GAO shares guidelines for testing, using AI at federal level

The Government Accountability Office's chief scientist, Timothy Persons, says testing AI's risks in a controlled environment is crucial to implementation at fed...

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Implementing artificial intelligence at federal agencies requires emphases on safety, ethics and testing, according to the Office of Government Accountability’s Chief Scientist Timothy Persons. As departments consider AI’s applications in their own operations, he said regulators need to be a part of preliminary conversations.

So far, the software is mostly used in data-crunching or customer service capacities. But some agencies such as the Defense Department are eager to expand AI’s  scope.

Participants at the GAO’s March 28 forum on AI highlighted several policy issues they believe require further attention, as well as areas warranting further research.

GAO’s comptroller general held a forum last month to discuss the possibilities of federal AI applications, as outlined in the agency’s report to the House Committee on Science, Space and Technology. Persons told Federal Drive with Tom Temin Congress wants a forward-looking approach when it comes to AI for economic as well as regulatory purposes.

“They want to have a prospective look at what’s emerging in this area,” he said. “This is obviously a key technological development that’s having tremendous impact on all sectors of the economy and the public sector.”

The common concern —that AI will replace human jobs — is something that Jeff Lau, acting regional commissioner for the Northeast and Caribbean region of General Service Administration’s Federal Acquisition Service, discussed last month  at event sponsored by the American Council for Technology and Industry Advisory Council (ACT-IAC). He said automation tools can help relieve employees of menial tasks, but people will likely still have to do more difficult work.

Persons said last month’s forum included people from academic and nonprofit circles who have studied potential AI applications in criminal justice and automobile safety. Regulators interested in gauging checks on the technology were also present.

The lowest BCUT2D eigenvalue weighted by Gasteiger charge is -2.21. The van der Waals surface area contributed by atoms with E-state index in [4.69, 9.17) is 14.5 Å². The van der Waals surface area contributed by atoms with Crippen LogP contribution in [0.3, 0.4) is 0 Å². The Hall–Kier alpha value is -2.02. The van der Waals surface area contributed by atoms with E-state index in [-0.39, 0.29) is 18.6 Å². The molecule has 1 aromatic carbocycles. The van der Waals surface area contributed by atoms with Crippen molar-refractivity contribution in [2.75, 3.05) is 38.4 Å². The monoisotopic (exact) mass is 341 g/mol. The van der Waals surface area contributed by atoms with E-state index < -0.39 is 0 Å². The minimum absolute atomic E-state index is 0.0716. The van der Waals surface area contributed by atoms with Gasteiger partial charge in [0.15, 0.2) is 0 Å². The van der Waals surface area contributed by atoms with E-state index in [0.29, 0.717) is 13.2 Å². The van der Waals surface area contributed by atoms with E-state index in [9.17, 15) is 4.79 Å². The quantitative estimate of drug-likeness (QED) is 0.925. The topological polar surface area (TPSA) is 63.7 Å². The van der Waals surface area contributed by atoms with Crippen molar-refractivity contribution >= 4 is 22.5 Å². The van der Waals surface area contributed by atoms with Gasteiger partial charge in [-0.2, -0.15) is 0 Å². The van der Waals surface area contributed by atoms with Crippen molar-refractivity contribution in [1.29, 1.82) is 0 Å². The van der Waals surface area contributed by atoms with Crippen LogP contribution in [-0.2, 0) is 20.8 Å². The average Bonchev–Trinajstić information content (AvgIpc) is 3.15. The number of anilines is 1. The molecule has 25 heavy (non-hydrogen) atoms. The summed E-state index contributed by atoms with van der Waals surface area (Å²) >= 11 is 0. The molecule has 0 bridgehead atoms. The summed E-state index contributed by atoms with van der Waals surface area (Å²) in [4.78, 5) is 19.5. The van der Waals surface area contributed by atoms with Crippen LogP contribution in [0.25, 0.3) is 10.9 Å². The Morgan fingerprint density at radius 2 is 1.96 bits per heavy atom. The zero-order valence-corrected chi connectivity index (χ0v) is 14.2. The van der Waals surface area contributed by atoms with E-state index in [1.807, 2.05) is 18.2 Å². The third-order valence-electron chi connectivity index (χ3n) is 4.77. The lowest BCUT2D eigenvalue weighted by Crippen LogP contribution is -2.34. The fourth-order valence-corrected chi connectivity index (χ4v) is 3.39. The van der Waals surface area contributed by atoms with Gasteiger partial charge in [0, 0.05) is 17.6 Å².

“We like to have that cross sectoral conversation because the federal nexus is quite important and all these various agencies have a particular role, but it’s much broader in terms of what’s happening in the private sector and what needs to happen in terms of education and other nonprofit activities,” Persons said.

He used self-driving vehicles as an example of the collaboration needed to utilize AI. With automated vehicles, safety is paramount and the machines must adhere to both federal and state transportation statutes. Persons recommended testing the vehicles in “regulatory sandboxes” where regulators can determine what questions or standards to enforce on tech developers.

He also said AI could help with the constant challenges of cybersecurity. AI has the potential to help human operators, of which Persons said the public and private sectors will never have enough, to monitor networks and deal with other problems.

“The key issue is doing it in a reliable way,” he said. “How do you do it while preserving personal privacy and constitutional civil liberties at the same time?”

Calculating AI’s risks

On the latter point, Persons said ethics are a major concern regarding AI. Algorithms can have unintended consequences that conflict with constitutional values of equal opportunity and other protections, he said.

“There’s just a need to look at things and get explanability on the algorithms so you can ask the question of why did you come out with this answer, given these inputs?” he said.

Another ethical concern is bias in the data that drives the algorithms of AI. Those biases may be unintended, but programmers will need an “appropriate sampling of data,” whether for criminal justice or financial systems.

“You can have the best algorithm and if you don’t have quality data or sufficient data, unbiased data, then no algorithm will be unable to overcome that,” Persons said. “And conversely if you have great data but your algorithm isn’t good or the weighting factors are wrong in various things then that also can compound things.”

To avoid that, Persons said agencies should create an AI testing environment that fosters innovation, can be contained and takes ethical risks into account.

Persons said those who conduct AI tests for federal agencies should ask themselves what is the goal and what ethical norms need to be reinforced, he said.

“This isn’t something you just take and throw right into mission operations right away,” he said. “You need to have a robust research development and testing environment. And that’s entirely possible in today’s computational world.”

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